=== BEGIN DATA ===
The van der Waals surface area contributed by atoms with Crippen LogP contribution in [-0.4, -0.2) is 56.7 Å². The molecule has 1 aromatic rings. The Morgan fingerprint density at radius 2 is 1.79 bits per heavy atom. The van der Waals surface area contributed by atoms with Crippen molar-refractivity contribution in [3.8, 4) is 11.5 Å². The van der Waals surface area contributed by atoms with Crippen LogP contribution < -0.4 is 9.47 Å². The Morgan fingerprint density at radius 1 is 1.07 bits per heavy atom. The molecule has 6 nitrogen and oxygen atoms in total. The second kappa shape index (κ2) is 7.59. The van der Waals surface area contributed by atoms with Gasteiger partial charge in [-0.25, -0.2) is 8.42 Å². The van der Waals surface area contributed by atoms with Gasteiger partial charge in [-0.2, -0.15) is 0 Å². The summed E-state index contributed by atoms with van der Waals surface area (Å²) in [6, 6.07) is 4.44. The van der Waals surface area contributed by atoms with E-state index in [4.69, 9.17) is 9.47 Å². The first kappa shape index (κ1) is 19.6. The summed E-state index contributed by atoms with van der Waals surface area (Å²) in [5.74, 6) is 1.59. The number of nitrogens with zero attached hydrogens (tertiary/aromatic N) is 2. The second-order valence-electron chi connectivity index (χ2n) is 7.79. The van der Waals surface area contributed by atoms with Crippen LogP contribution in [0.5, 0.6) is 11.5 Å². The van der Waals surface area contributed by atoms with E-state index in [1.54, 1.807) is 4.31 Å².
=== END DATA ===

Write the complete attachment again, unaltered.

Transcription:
The van der Waals surface area contributed by atoms with Crippen LogP contribution in [-0.4, -0.2) is 56.7 Å². The molecule has 1 aromatic rings. The Morgan fingerprint density at radius 2 is 1.79 bits per heavy atom. The van der Waals surface area contributed by atoms with Crippen molar-refractivity contribution in [3.8, 4) is 11.5 Å². The van der Waals surface area contributed by atoms with Crippen LogP contribution < -0.4 is 9.47 Å². The Morgan fingerprint density at radius 1 is 1.07 bits per heavy atom. The molecule has 6 nitrogen and oxygen atoms in total. The second kappa shape index (κ2) is 7.59. The van der Waals surface area contributed by atoms with Gasteiger partial charge in [-0.25, -0.2) is 8.42 Å². The van der Waals surface area contributed by atoms with Gasteiger partial charge in [-0.2, -0.15) is 0 Å². The summed E-state index contributed by atoms with van der Waals surface area (Å²) in [6, 6.07) is 4.44. The van der Waals surface area contributed by atoms with E-state index in [4.69, 9.17) is 9.47 Å². The first kappa shape index (κ1) is 19.6. The summed E-state index contributed by atoms with van der Waals surface area (Å²) in [5.74, 6) is 1.59. The number of nitrogens with zero attached hydrogens (tertiary/aromatic N) is 2. The second-order valence-electron chi connectivity index (χ2n) is 7.79. The van der Waals surface area contributed by atoms with Crippen LogP contribution in [0.5, 0.6) is 11.5 Å². The van der Waals surface area contributed by atoms with E-state index in [1.54, 1.807) is 4.31 Å².